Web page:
Venkata Swaroopa Datta Devulapalli,
Venkata Swaroopa Datta Devulapalli (Datta) is a graduate student at Temple University, where he leads the Porous Materials and Catalysis team in Professor Eric Borguet’s research group. He is the first student in the IISER-TU Dual Masters Doctoral Degree (DMDD) program, a joint initiative between the Indian Institute of Science Education and Research (IISER) Pune, India and Temple University.
As an INSPIRE (Innovation in Science Pursuit for Inspired Research) research fellow at IISER Pune, he worked under the guidance of Dr. Ramanathan Vaidhyanathan to develop photocatalytic boro-carbon nitride (BCN) for water splitting applications. Having jump started his PhD career in 2017 via the DMDD, he received master’s degree in chemistry from IISER Pune in 2018 for his thesis work on understanding the sorption properties of covalent organic frameworks (COFs) utilizing temperature programmed in situ infrared (TP-IR) spectroscopy and temperature programmed desorption mass spectrometry (TPD-MS).
As a PhD student, Datta uses TP-IR to study the fundamental properties (e.g., stability, expansion) of 3 D porous metal-organic frameworks (MOFs), including their interactions with simple molecules, such as water and acetonitrile, as well as industrial chemicals such as CO2, NH3, and even nerve agent simulants. With the overall goal of developing hybrid MOFs that can capture and/or degrade toxic chemicals, he works closely with theoretical and experimental collaborators. Utilizing IR spectroscopy, he discovered novel NH-π interactions between the linkers of UiO-67 MOF and NH3, revealing a new class of binding sites in MOFs. In addition, his IR research identified the types of species present at UiO-67 MOF defect sites, which dictate the stability and catalytic activity of MOFs.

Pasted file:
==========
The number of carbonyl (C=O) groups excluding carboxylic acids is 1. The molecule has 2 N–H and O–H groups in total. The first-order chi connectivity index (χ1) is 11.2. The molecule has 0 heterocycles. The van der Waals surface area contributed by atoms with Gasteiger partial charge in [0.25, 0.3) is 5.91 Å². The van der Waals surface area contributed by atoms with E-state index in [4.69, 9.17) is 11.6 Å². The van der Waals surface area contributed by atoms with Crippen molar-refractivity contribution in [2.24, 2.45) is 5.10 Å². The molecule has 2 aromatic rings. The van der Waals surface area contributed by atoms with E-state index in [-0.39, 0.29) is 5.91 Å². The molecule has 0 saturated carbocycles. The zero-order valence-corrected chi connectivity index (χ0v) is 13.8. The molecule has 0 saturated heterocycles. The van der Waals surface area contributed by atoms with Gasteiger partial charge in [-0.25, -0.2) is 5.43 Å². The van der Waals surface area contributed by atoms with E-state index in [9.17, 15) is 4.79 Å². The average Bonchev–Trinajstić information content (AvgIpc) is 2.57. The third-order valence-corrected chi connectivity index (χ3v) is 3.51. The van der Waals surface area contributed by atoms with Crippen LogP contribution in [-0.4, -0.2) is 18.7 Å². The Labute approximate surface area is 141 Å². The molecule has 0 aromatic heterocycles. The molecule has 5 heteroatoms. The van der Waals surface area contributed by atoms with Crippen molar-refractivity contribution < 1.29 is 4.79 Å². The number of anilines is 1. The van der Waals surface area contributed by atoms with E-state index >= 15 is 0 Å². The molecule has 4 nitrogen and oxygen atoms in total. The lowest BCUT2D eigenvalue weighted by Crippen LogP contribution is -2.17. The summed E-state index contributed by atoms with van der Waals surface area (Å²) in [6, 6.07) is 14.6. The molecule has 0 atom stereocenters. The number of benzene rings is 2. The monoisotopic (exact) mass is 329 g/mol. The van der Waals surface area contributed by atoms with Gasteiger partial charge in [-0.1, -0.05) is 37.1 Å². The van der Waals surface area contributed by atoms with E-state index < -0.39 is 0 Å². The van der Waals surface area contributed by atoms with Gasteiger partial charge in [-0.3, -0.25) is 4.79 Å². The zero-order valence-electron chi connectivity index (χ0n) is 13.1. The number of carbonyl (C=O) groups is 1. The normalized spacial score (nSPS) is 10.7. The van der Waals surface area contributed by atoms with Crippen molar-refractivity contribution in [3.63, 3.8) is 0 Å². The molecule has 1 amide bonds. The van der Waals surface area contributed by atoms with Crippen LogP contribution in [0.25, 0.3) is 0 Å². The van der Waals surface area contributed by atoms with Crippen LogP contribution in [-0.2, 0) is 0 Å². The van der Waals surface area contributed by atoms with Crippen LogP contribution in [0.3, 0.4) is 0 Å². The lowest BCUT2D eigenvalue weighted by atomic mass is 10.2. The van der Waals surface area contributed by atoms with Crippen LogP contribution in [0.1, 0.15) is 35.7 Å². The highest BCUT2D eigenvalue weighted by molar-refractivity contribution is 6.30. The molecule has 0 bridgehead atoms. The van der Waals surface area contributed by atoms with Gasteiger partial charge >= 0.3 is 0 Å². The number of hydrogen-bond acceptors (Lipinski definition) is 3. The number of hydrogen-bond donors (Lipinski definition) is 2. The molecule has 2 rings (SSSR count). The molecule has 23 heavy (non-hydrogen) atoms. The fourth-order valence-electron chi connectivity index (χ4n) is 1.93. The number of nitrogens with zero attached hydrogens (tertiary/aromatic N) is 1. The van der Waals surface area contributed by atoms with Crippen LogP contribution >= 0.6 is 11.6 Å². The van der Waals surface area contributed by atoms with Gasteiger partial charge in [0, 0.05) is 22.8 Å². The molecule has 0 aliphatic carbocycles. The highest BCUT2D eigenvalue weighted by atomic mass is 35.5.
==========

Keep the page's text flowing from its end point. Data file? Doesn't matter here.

Datta also leads a team of undergraduates, who focus on developing design principles and synthetic strategies of metal oxyhydroxides for the catalytic degradation of organophosphate nerve agent simulants. Datta formulated and verified an activity hypothesis, which relates the activities of MOFs and their precursors (metal oxyhydroxides) for catalytic hydrolysis of a nerve agent simulant which can help in the rational choice of the optimum metal/MOF for the intended applications.